Kelsey is a PhD student in Chemical Engineering and joined the group in Spring 2019. She received her BS in Chemical Engineering from Columbia University in 2018 where she worked with Professor V. Faye McNeill on the modeling of atmospheric aerosol chemistry in highly polluted cities such as Beijing. In the Swan group, Kelsey uses theory and simulations to study the self-assembly of nano emulsions in external fields. She is interested in understanding how the large scale material properties of these systems are affected by changes in the underlying microstructure. Better understanding of this could aid in the design of new materials with specific mechanical properties.
Kyle graduated from the University of Delaware in 2018 with a BChE in Chemical and Biomolecular Engineering and a BA in Physics. At UD, he worked with Prof. Juejun Hu to simulate the performance of microresonators for on-chip optical isolation. In his junior year he began working with Prof. Matthew Doty, where he conducted photoluminescence experiments and developed software to investigate the quantum yield of upconverting colloidal quantum dot nanoparticles. Kyle is currently working to develop a general framework describing the weak nonlinearities in the relationship between stress and strain in viscoelastic materials. He plans to use this framework to design efficient and highly informative experimental protocols for rheological testing, and to deploy data-driven solutions to problems such as material classification and fault diagnosis.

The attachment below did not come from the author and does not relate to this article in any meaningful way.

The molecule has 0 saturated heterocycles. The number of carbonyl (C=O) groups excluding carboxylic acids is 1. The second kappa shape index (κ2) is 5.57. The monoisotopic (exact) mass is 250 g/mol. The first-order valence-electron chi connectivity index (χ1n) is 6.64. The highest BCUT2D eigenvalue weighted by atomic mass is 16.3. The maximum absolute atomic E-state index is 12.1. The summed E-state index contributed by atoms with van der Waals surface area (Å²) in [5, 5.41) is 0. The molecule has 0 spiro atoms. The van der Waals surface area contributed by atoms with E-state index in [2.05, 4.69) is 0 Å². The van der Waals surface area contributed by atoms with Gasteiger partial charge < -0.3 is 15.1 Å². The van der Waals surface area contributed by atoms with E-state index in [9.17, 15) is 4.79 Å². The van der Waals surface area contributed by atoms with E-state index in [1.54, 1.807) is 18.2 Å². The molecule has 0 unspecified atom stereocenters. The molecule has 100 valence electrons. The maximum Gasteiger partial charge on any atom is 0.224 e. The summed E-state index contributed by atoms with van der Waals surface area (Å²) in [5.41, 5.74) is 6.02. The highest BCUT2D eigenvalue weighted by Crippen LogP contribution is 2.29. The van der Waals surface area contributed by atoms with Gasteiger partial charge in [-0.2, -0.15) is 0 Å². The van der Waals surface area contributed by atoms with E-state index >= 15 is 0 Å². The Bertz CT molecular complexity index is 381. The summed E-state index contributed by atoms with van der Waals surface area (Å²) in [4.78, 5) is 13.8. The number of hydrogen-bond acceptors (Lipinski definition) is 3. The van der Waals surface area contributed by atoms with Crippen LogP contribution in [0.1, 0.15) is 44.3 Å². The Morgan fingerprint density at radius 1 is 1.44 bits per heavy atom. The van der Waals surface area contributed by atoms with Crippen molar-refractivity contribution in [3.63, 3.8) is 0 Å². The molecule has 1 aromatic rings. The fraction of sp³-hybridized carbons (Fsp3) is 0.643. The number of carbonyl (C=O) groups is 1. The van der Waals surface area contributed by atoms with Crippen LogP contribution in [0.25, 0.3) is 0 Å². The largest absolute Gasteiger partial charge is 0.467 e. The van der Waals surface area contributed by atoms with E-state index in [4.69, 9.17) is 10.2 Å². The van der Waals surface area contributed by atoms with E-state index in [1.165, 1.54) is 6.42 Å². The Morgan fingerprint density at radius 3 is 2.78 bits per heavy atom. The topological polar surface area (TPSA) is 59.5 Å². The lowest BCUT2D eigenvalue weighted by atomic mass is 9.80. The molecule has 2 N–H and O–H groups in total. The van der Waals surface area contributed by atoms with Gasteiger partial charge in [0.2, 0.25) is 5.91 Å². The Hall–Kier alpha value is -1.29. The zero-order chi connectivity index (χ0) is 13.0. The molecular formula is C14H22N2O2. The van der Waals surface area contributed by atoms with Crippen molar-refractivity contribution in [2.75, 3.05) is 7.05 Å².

Emily graduated from University of Guadalajara with a Bachelors degree in Chemical Engineering in 2017. During her studies, she worked with Prof. Roberto Flores-Moreno parallelizing programs for efficient DFT calculations. Emily worked as a Research Engineer at Interlub Group, where she focused on the rheology of complex fluids and designing and optimizing their industrial process. She has also studied the behavior of stiff polymers under shear flow using experimental and computational methods with Prof Alexander-Katz to better understand their rheological properties. In 2019 she joined the Swan Group and is currently studying the dynamics of electromagnetic driven phenomena in colloidal systems.